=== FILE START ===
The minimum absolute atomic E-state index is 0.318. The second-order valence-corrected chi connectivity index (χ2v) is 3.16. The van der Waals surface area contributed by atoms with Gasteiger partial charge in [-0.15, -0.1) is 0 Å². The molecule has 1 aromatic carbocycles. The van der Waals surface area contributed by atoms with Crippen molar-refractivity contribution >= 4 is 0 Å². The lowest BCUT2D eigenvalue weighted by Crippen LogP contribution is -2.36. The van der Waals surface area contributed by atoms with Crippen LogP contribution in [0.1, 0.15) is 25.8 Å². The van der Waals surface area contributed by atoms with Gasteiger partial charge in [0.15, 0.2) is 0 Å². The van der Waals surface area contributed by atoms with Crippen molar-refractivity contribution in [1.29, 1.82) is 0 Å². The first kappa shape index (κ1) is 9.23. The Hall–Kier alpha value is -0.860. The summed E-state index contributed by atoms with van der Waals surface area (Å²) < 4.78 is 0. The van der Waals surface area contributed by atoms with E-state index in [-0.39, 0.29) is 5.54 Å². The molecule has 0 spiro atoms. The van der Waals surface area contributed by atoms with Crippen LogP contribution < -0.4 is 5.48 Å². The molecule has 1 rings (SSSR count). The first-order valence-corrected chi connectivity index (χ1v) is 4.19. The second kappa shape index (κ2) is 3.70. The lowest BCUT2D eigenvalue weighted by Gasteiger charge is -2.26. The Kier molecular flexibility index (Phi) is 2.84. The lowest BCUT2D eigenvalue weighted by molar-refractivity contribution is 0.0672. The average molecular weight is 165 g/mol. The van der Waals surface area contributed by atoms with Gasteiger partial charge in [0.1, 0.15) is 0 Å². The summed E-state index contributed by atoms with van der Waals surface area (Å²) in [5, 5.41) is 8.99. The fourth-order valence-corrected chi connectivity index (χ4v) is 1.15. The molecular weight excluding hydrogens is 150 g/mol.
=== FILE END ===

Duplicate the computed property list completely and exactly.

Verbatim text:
The minimum absolute atomic E-state index is 0.318. The second-order valence-corrected chi connectivity index (χ2v) is 3.16. The van der Waals surface area contributed by atoms with Gasteiger partial charge in [-0.15, -0.1) is 0 Å². The molecule has 1 aromatic carbocycles. The van der Waals surface area contributed by atoms with Crippen molar-refractivity contribution >= 4 is 0 Å². The lowest BCUT2D eigenvalue weighted by Crippen LogP contribution is -2.36. The van der Waals surface area contributed by atoms with Crippen LogP contribution in [0.1, 0.15) is 25.8 Å². The van der Waals surface area contributed by atoms with Gasteiger partial charge in [0.15, 0.2) is 0 Å². The van der Waals surface area contributed by atoms with Crippen molar-refractivity contribution in [1.29, 1.82) is 0 Å². The first kappa shape index (κ1) is 9.23. The Hall–Kier alpha value is -0.860. The summed E-state index contributed by atoms with van der Waals surface area (Å²) < 4.78 is 0. The van der Waals surface area contributed by atoms with E-state index in [-0.39, 0.29) is 5.54 Å². The molecule has 0 spiro atoms. The van der Waals surface area contributed by atoms with Crippen LogP contribution < -0.4 is 5.48 Å². The molecule has 1 rings (SSSR count). The first-order valence-corrected chi connectivity index (χ1v) is 4.19. The second kappa shape index (κ2) is 3.70. The lowest BCUT2D eigenvalue weighted by Gasteiger charge is -2.26. The Kier molecular flexibility index (Phi) is 2.84. The lowest BCUT2D eigenvalue weighted by molar-refractivity contribution is 0.0672. The average molecular weight is 165 g/mol. The van der Waals surface area contributed by atoms with Gasteiger partial charge in [0.1, 0.15) is 0 Å². The summed E-state index contributed by atoms with van der Waals surface area (Å²) in [5, 5.41) is 8.99. The fourth-order valence-corrected chi connectivity index (χ4v) is 1.15. The molecular weight excluding hydrogens is 150 g/mol.